Eddie nodded and dropped his shovel on the ground, and Tristan and Wish followed him through the sliding doors leading from the backyard into the house. Eddie’s kitchen was pretty contemporary, with a woman’s touch here and there, but not so much that it dominated the room. Much of the house was like this, with the exception of the bathroom. It was as if the room was where Eddie’s wife had decided to put all “the girl-ness known to man”, as Eddie put it.
The three men sat at the kitchen table, and Tristan pulled out his Hipster PDA and bullet pen. Wish had already done his customary “beer grab” from Eddie’s fridge, which finally after years of exclusion finally included one for Eddie as well, and a bottled water for Tristan.
“I’m not really sure we should do this,” stated Eddie, who usually started off these brainstorming sessions. “I’m happy with us just working on our independent stuff, getting grants here and there and having full control over our projects.”
“Look, man,” Wish responded, “I think we’d be stupid not to do this. I mean the money’s right, we’re pretty much given free rein anyway. Eddie, you get to work with a state-of-the-art editing suite, I get to play with all the latest camera gear, and Tristan – you get that writer-slash-producer credit you’ve been looking for. Not to mention the screen time you’re going to get. On network TV, no less! What’s to think about here?”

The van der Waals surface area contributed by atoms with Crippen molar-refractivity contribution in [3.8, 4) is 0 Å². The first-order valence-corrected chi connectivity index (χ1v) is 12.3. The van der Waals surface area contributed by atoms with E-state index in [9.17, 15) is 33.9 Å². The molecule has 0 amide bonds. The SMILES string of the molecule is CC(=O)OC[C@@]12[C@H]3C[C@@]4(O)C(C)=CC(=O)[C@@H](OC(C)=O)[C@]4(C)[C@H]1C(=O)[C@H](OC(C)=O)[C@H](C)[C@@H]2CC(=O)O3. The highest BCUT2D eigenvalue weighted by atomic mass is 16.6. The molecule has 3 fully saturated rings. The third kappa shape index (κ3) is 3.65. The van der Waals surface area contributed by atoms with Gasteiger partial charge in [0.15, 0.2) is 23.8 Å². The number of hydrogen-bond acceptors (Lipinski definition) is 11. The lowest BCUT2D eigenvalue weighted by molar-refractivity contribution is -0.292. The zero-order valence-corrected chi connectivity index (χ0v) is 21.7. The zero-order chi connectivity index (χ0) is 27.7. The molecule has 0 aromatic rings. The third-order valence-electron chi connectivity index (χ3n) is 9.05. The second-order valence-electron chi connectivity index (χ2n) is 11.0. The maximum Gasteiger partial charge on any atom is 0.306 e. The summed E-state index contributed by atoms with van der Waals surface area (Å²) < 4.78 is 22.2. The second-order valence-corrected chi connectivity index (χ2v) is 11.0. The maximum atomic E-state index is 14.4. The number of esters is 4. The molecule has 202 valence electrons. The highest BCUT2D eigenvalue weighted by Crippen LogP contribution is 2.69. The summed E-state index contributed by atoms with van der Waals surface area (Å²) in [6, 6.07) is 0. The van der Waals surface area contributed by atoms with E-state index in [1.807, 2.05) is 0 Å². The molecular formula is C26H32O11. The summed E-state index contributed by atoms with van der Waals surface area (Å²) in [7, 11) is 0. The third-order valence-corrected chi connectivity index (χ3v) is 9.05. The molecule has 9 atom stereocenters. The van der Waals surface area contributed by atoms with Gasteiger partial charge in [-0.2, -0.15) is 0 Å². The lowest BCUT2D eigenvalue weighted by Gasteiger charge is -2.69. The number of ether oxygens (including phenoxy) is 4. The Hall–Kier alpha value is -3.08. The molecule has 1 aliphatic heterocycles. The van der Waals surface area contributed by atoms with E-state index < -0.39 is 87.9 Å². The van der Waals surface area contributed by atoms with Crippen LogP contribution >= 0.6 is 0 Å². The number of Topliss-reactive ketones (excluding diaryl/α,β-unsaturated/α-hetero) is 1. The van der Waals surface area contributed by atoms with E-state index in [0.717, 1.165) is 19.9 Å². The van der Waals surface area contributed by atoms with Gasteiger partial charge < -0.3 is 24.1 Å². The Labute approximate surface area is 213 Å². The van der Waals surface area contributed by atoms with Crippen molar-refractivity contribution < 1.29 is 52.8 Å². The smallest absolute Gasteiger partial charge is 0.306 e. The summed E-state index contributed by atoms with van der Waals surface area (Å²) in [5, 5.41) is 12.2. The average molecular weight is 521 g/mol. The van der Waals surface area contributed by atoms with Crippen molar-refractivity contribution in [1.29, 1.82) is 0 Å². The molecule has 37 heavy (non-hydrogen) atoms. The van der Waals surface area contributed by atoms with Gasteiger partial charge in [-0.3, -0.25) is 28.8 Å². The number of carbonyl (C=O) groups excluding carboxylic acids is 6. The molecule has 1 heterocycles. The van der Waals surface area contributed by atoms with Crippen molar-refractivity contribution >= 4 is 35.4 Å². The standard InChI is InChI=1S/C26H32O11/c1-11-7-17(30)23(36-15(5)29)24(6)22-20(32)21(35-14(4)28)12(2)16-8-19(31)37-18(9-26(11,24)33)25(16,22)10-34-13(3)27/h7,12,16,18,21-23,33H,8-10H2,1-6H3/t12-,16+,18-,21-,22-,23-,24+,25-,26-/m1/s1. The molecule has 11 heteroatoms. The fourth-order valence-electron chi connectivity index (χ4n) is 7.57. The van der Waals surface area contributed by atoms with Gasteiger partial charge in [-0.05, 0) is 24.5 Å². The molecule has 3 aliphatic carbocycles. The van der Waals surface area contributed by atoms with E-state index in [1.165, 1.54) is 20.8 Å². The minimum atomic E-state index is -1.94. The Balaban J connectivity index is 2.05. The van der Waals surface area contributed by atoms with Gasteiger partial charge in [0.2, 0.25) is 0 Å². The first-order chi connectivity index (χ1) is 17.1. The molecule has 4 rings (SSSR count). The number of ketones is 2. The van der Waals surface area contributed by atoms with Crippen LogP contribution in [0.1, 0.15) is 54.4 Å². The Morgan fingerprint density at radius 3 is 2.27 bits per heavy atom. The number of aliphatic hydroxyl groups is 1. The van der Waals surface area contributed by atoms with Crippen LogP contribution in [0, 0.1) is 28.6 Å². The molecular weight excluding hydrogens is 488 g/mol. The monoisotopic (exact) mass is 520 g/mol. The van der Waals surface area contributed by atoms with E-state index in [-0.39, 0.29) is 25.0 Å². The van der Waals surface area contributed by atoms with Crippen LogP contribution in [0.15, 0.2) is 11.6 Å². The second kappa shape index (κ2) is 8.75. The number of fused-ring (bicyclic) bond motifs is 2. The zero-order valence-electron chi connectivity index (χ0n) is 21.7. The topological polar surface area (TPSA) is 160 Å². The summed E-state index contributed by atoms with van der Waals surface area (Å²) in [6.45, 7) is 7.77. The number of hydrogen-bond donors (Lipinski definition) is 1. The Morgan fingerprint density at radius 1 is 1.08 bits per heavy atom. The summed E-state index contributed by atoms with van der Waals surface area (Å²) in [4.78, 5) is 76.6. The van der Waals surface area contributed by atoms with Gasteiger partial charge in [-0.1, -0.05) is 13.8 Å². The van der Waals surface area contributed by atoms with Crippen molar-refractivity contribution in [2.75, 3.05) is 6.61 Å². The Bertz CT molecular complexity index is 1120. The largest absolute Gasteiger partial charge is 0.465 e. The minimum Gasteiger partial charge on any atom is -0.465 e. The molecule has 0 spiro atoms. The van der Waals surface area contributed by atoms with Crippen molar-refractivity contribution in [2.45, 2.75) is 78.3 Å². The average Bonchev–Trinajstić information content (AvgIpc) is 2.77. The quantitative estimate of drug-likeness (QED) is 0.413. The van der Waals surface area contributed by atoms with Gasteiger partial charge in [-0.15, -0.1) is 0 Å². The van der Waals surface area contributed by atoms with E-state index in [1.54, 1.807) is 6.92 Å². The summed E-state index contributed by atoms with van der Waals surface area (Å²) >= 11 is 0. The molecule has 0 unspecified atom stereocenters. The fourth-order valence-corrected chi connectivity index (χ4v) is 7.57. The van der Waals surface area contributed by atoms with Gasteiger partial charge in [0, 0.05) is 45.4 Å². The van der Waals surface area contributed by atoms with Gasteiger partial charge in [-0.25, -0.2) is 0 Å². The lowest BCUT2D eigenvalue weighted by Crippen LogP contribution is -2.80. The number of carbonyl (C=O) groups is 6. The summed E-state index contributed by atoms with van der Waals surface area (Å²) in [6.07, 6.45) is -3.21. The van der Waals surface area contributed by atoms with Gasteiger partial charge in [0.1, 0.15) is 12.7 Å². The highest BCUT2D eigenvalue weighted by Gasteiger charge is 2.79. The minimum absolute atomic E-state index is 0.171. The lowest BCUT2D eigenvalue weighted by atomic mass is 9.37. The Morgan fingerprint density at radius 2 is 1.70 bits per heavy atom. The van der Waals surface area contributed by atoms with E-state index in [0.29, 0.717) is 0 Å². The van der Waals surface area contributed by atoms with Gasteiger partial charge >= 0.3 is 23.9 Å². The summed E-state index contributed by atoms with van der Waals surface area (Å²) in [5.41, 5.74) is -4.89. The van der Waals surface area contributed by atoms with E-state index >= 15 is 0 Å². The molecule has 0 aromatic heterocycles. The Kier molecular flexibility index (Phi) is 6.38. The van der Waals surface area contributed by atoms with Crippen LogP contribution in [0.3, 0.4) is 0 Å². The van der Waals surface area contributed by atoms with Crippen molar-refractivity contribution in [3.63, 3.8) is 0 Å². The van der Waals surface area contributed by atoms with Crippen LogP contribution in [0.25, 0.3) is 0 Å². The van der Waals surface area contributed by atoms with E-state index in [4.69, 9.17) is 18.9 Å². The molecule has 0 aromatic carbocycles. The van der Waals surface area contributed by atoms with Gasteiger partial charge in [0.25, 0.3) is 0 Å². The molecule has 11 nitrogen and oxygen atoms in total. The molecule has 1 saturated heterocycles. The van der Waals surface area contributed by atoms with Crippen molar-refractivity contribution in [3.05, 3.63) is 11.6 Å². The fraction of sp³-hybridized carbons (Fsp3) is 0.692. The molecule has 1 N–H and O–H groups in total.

Tristan soaked all of this in. Both of them had good points. Tristan liked the freedom they had as a small independent production team, but wasn’t so fond of the lack of financial rewards and security. The grants were getting harder to come by, too. But this new project was such an unknown. All he knew was that it was optioned and slated for network production, and that the creator-executive producer would be the host while Tristan and Wish would go out into the field and Eddie would edit everything into a thirty minute show. He wasn’t sure about the nature of the material, either. All he’d been told about the content was that “it was timely…and the viewing public would lap it up.” But the money was going to be good. Really good. And Wish was right – they’d be using top-notch production equipment for the first time. Ever. The opportunity could really help them “break in” and get them to the point where they could do the “passion projects” they really wanted to do. The pros seemed to outweigh the cons.